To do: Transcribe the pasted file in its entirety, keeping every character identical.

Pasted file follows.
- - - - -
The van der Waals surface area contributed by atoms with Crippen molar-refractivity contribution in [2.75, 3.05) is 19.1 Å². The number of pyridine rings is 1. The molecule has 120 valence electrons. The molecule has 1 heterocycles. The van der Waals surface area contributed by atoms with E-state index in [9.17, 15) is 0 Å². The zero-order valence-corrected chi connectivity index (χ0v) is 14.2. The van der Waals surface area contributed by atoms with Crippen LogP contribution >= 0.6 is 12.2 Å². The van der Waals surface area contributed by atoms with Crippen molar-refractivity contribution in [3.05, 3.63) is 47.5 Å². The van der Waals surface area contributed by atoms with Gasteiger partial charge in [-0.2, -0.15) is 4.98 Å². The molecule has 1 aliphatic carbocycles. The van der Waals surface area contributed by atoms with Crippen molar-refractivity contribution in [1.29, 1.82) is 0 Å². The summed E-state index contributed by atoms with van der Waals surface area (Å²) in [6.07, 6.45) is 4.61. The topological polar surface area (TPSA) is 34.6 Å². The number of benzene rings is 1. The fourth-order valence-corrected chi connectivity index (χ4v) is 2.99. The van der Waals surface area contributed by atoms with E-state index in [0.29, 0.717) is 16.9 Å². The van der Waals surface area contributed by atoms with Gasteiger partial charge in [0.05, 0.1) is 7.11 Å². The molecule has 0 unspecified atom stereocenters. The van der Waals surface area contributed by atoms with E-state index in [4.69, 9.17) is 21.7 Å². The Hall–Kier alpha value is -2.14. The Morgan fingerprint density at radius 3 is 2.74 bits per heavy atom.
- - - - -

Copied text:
The van der Waals surface area contributed by atoms with Crippen molar-refractivity contribution in [2.75, 3.05) is 19.1 Å². The number of pyridine rings is 1. The molecule has 120 valence electrons. The molecule has 1 heterocycles. The van der Waals surface area contributed by atoms with E-state index in [9.17, 15) is 0 Å². The zero-order valence-corrected chi connectivity index (χ0v) is 14.2. The van der Waals surface area contributed by atoms with Crippen LogP contribution >= 0.6 is 12.2 Å². The van der Waals surface area contributed by atoms with Crippen molar-refractivity contribution in [3.05, 3.63) is 47.5 Å². The van der Waals surface area contributed by atoms with Gasteiger partial charge in [-0.2, -0.15) is 4.98 Å². The molecule has 1 aliphatic carbocycles. The van der Waals surface area contributed by atoms with Crippen molar-refractivity contribution in [1.29, 1.82) is 0 Å². The summed E-state index contributed by atoms with van der Waals surface area (Å²) in [6.07, 6.45) is 4.61. The topological polar surface area (TPSA) is 34.6 Å². The number of benzene rings is 1. The fourth-order valence-corrected chi connectivity index (χ4v) is 2.99. The van der Waals surface area contributed by atoms with E-state index in [0.29, 0.717) is 16.9 Å². The van der Waals surface area contributed by atoms with Gasteiger partial charge in [0.05, 0.1) is 7.11 Å². The molecule has 0 unspecified atom stereocenters. The van der Waals surface area contributed by atoms with E-state index in [4.69, 9.17) is 21.7 Å². The Hall–Kier alpha value is -2.14. The Morgan fingerprint density at radius 3 is 2.74 bits per heavy atom.